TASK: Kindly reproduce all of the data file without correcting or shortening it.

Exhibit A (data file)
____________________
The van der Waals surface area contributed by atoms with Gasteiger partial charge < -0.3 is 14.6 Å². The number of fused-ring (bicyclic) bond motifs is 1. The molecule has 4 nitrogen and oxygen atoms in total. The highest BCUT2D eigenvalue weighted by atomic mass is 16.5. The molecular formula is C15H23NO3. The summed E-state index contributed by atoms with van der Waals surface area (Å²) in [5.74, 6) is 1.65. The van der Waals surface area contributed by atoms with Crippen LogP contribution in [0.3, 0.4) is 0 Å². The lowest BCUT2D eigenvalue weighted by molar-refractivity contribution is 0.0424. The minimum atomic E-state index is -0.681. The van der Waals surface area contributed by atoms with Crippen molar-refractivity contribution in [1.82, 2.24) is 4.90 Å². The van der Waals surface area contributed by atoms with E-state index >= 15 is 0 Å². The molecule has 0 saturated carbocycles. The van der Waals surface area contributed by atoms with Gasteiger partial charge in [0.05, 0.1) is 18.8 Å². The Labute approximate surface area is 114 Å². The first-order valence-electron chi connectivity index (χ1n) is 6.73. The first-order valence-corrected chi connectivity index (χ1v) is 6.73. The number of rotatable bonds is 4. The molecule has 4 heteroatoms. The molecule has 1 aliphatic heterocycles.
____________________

The van der Waals surface area contributed by atoms with Gasteiger partial charge < -0.3 is 14.6 Å². The number of fused-ring (bicyclic) bond motifs is 1. The molecule has 4 nitrogen and oxygen atoms in total. The highest BCUT2D eigenvalue weighted by atomic mass is 16.5. The molecular formula is C15H23NO3. The summed E-state index contributed by atoms with van der Waals surface area (Å²) in [5.74, 6) is 1.65. The van der Waals surface area contributed by atoms with Crippen LogP contribution in [0.3, 0.4) is 0 Å². The lowest BCUT2D eigenvalue weighted by molar-refractivity contribution is 0.0424. The minimum atomic E-state index is -0.681. The van der Waals surface area contributed by atoms with Crippen molar-refractivity contribution in [1.82, 2.24) is 4.90 Å². The van der Waals surface area contributed by atoms with E-state index >= 15 is 0 Å². The molecule has 0 saturated carbocycles. The van der Waals surface area contributed by atoms with Gasteiger partial charge in [0.05, 0.1) is 18.8 Å². The Labute approximate surface area is 114 Å². The first-order valence-electron chi connectivity index (χ1n) is 6.73. The first-order valence-corrected chi connectivity index (χ1v) is 6.73. The number of rotatable bonds is 4. The molecule has 4 heteroatoms. The molecule has 1 aliphatic heterocycles.